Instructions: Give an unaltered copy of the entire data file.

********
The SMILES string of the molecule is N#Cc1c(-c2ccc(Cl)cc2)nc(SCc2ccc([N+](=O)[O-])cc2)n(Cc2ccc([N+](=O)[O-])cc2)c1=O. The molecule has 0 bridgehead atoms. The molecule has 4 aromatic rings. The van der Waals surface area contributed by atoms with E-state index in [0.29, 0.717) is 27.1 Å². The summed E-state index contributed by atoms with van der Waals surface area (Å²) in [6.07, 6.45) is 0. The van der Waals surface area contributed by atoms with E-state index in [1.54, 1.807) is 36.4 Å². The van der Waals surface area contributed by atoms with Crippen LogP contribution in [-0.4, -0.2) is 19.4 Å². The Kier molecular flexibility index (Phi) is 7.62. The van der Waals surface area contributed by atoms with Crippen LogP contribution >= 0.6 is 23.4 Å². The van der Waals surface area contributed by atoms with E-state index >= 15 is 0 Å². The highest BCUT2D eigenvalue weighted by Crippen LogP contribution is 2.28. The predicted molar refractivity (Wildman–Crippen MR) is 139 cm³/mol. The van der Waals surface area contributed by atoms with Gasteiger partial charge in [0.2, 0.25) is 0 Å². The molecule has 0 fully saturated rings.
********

The SMILES string of the molecule is N#Cc1c(-c2ccc(Cl)cc2)nc(SCc2ccc([N+](=O)[O-])cc2)n(Cc2ccc([N+](=O)[O-])cc2)c1=O. The molecule has 0 bridgehead atoms. The molecule has 4 aromatic rings. The van der Waals surface area contributed by atoms with E-state index in [0.29, 0.717) is 27.1 Å². The summed E-state index contributed by atoms with van der Waals surface area (Å²) in [6.07, 6.45) is 0. The van der Waals surface area contributed by atoms with E-state index in [1.54, 1.807) is 36.4 Å². The van der Waals surface area contributed by atoms with Crippen LogP contribution in [-0.4, -0.2) is 19.4 Å². The Kier molecular flexibility index (Phi) is 7.62. The van der Waals surface area contributed by atoms with Crippen LogP contribution >= 0.6 is 23.4 Å². The van der Waals surface area contributed by atoms with E-state index >= 15 is 0 Å². The highest BCUT2D eigenvalue weighted by Crippen LogP contribution is 2.28. The predicted molar refractivity (Wildman–Crippen MR) is 139 cm³/mol. The van der Waals surface area contributed by atoms with Gasteiger partial charge in [0.2, 0.25) is 0 Å². The molecule has 0 fully saturated rings.